Thank you very much Reply

Eliezer Zalmanov for August 28, 2017
in response to Jesse Corey:

Everyone should follow his own custom, but the general rule is that it's always better to wash earlier than too late. That's why many people will wash twice, once right when waking up and then again before praying. Reply

Anonymous February 10, 2015

BPH With His infinite wisdom, mercy, and sense of humor, HaShem has gifted me for several years now with a medical condition that has me rising every 90 to 120 minutes all night long (and I'm on the maximum legal medication and I've been advised that surgery won't help). Do I say Modeh Ani 6 or 7 times a night? Seems almost like wasting a blessing. Reply

Jesse Corey November 18, 2014

Re: Losing Privileges I'm sorry, but my custom after waking up in the morning is to say the bedtime Shema because that's what my rabbi told me to do before my Bar Mitzvah. Was he mistaken and I should change my custom? Reply

Eliezer Zalmanov for November 17, 2014

Re: Losing Privileges No, you should still wash your hands as soon as possible. Reply

Jesse Corey November 16, 2014

Losing Privileges If you walk more than 4 cubits, or touch yourself or food or clothing or mention God's name, do you lose your washing privileges that morning and skip the hand-washing for that morning? Reply

Naomi Valley Village, CA via August 27, 2014

awakening from a day time nap I am trying to learn if we say modah ani when awakening but it is not the morning.

Thank you. Reply

Anonymous February 25, 2014

Thank you! I am a girl who has been observant from birth. Somehow, I never got these laws clear. Thank you so much for this article, it really helped me. Reply

Yisroel Cotlar Cary February 11, 2014

Re: We should not re-use water that one has already washed with.

Since we are instructed to wash the entire hands, there is usually no water left in the cup but if it was a big cup that would be enough for two people, there is no problem with more than one person using that same cup.

The water, though, should be removed right afterwards. Reply

Amichai Schneller February 6, 2014

washing hands.. When does the water need to be removed? How many hand washings is allowed before removal of old water? Reply

Yehuda Shurpin for September 30, 2013

Re: Hand washing If one just woke momentarily in the middle of the night, there are those who are lenient and hold that one need not wash their hands, others however have the custom to be strict and wash their hands even in that situation. A women may make a blessing while her own head is uncovered. Reply

Anonymous September 24, 2013

Hand washing If one wakes momentarily during the night (e.g. a light sleeper ) but knows that one will fall asleep again in a few seconds/ minutes, is it still necessary to perform the hand washing? And is a woman required to cover her head when saying the blessings? Reply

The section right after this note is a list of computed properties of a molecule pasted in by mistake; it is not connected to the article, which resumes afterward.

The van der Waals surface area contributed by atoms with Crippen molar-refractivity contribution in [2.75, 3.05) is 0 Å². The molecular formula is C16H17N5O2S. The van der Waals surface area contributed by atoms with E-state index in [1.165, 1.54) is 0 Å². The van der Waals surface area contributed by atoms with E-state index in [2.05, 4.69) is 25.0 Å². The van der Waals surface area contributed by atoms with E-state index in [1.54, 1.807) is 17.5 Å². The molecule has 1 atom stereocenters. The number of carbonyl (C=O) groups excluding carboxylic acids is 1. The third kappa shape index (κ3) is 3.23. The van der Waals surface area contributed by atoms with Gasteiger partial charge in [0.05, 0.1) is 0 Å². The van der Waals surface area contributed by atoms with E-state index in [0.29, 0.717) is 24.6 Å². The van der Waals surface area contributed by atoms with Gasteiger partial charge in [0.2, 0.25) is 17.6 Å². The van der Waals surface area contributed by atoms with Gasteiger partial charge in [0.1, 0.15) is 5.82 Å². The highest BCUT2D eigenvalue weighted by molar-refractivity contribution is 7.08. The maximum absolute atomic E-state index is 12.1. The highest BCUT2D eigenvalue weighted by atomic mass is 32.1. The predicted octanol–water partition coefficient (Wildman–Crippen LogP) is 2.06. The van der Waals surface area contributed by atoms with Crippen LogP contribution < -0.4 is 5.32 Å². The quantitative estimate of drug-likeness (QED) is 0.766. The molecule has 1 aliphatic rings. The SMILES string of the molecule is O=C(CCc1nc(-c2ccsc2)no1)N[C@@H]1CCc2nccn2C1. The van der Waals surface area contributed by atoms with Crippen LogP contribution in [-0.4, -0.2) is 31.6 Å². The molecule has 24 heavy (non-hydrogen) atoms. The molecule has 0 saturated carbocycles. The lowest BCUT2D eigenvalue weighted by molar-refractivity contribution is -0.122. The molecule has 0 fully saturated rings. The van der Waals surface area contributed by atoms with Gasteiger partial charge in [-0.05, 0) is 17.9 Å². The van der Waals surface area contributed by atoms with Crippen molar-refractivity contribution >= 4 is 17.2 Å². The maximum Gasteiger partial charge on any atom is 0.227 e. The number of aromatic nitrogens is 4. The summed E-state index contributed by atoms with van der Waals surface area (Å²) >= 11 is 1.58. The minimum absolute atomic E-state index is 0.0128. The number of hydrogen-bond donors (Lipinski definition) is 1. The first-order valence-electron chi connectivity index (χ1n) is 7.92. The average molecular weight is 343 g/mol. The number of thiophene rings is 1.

Joshua Pearl London, England September 24, 2013

What, then, is the basis for the Yehi Ratzon and Anah Be'Cho'ach that are put afterwards? Reply

Yehuda Shurpin for September 23, 2013

Re: Joshua Pearl The source for saying those verse is the Shalah Hakodesh (cited by Eliyah Rabah 162:1 and kaf hachaim 162:8). These verses are the source for not making an interruption between washing ones hands and making the blessing, as well as raising ones hands right after washing ( Talmud Yerushalmi Berochot ). Many (including chabad) do not say these verses since a) it is not mentioned by the Arizal (see Kaf Hachaim ibid) as well as the fact that many consider the recitation of these verses an interruption between the washing and the blessing. Those who say it follow the opinions that it is not an interruption. Reply

Joshua Pearl London, England September 22, 2013

In The Siddur Avodas Yisrael, it says to say two pessukim before Al Netilas YaDayim. What is the basis for this? Reply

Anonymous May 22, 2013

Hi, is this something women need to do also? Reply

loranzo arima, trinidad and tobago September 20, 2011

interesting i'm kinda like now getting into the jewish faith and this is so fascinating...... where can i learn more about the jews?..... can anyone tell me..? Reply

Ros manchester, england February 7, 2011

laws upon awakening I am reading this article in awe of all you good people and your respect and honour you show towards G-d. The more i learn about the your faith and ways the more I am sure you are the chosen people Reply

Menachem Posner for Montreal, QC February 1, 2011

RE: Netilat Yadayim One who wakes up before dawn should wash his hands a second time after day breaks. This time, however, he should not say the blessing. Reply

Mordechai Horowitz brooklyn, ny January 28, 2011

Netilat Yadayim If one wakes up before sunrise, should they wash a second time after sunrise? Reply